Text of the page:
Simply put, UX Design is based on the science of observation, experimentation, and data. The UX designer through this science produces objective and repeatable results. UX designers observe and take note of website users and through this experience, they design a website that accomplishes the objectives of both the user and business. Many web developers/front end developers who do not have knowledge or experience in UX design often design a website based on aesthetics only. However, UX designers improve a website’s usability performance by creating a balanced alignment between the user and the business objectives. An experienced UX designer follows a well thought out user-centered methodology that includes user research, personas, custome journey mapping, wireframes, evaluation, and implementation.
A first step many UX designers take is to sit down with the company to review their objectives along with the traffic and conversion metrics to figure out what the data might indicate about the user experience. Afterwards, the next step will be to check the website for compliance with UX best practices.
After the UX designer reviews the metrics and key factors that are affecting the lead flow, they then develop a premise based on data as to why visitors have been performing the way they have, and not in the way the company expected them to:
1. Value proposition — when a user visits a website, what is the perceived benefit in their mind and does it outweigh the cost of the action the website is asking them to make.
2. Relevance — does the website content clearly match the visitor’s expectation? Mismatch and clutter are the primary reasons for a high bounce rate.
3. Clarity — is the content written and organized for easy user comprehension? Does the user intuitively comprehend the value proposition, the company message and call to action?
4. Confusion — What elements, functionality, or information on the website causes uncertainty? Which of these is missing from the website that is causing anxiety in the user?
5. Distraction — Do the elements, functionality, and information on the website help or distract the user from the business accomplishing their objectives?
6. Urgency — does the website give users a solid reason- offers, incentives, and or language that points to scarcity to take immediate action?
After exploring these questions, the UX designer often applies various tools that can help with user behavior and website performance. For a period of a few weeks or months, these tools are utilized to gather further data and information to be later analyzed. Studying various metrics and analytics along with recording user interactions on the website helps further designate various potential problems with the current website.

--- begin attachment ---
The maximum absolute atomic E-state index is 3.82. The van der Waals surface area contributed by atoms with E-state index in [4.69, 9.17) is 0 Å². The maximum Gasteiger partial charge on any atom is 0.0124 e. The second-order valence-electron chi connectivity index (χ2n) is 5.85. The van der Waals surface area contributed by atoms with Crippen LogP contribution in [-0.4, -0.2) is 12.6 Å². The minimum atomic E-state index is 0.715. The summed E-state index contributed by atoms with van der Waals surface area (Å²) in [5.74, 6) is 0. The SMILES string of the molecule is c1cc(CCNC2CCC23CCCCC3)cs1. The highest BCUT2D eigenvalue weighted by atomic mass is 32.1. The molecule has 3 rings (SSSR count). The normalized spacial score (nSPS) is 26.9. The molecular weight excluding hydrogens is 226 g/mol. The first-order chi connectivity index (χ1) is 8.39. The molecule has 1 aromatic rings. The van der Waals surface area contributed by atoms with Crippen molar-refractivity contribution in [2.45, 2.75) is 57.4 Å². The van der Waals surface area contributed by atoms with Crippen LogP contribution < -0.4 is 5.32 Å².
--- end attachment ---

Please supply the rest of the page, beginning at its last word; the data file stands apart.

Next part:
Improving Your Website with User Testing
UX evaluation is the first step in evaluating the current and potential problems with any website or application however, it is the user testing with real users that will clarify the issues. In user testing, a UX designer is able to test user behavior with real users and to prove what factors are causing the friction points and cognitive overloads that lead to low conversion. Conversion is a tool used to measure the percentage of visitors who take the required activities such as placing an inquiry for new hardwood floors. In essence, these are the dots that connect to make a data-supported case for improvements to the website. The deliverable clarifies the problems the UX designer has uncovered, each of which is supported by data rather than opinions or guesses. The UX designer reveals exactly what is working and what must be tweaked with or fixed to improve website performance. In the assessment of the local flooring companies website, the UX designer compared both the user and business objectives and looked for misalignments. The UX Designer generated a report that clearly laid out around 37 points indicating where a user got stuck, could not make a decision, could not find the information they needed, were unsure how to navigate the site and what decision to make, and in many instances, simply left the site.
Use these UX Tools to Improve Your Website
- UX Design Experimenting Tools
- Collaboration Tools for Product Teams
- A/B UX Testing and Split UX Testing Tools ( UX Experiment Tools )
- UX Analytics and Event Tracking Tools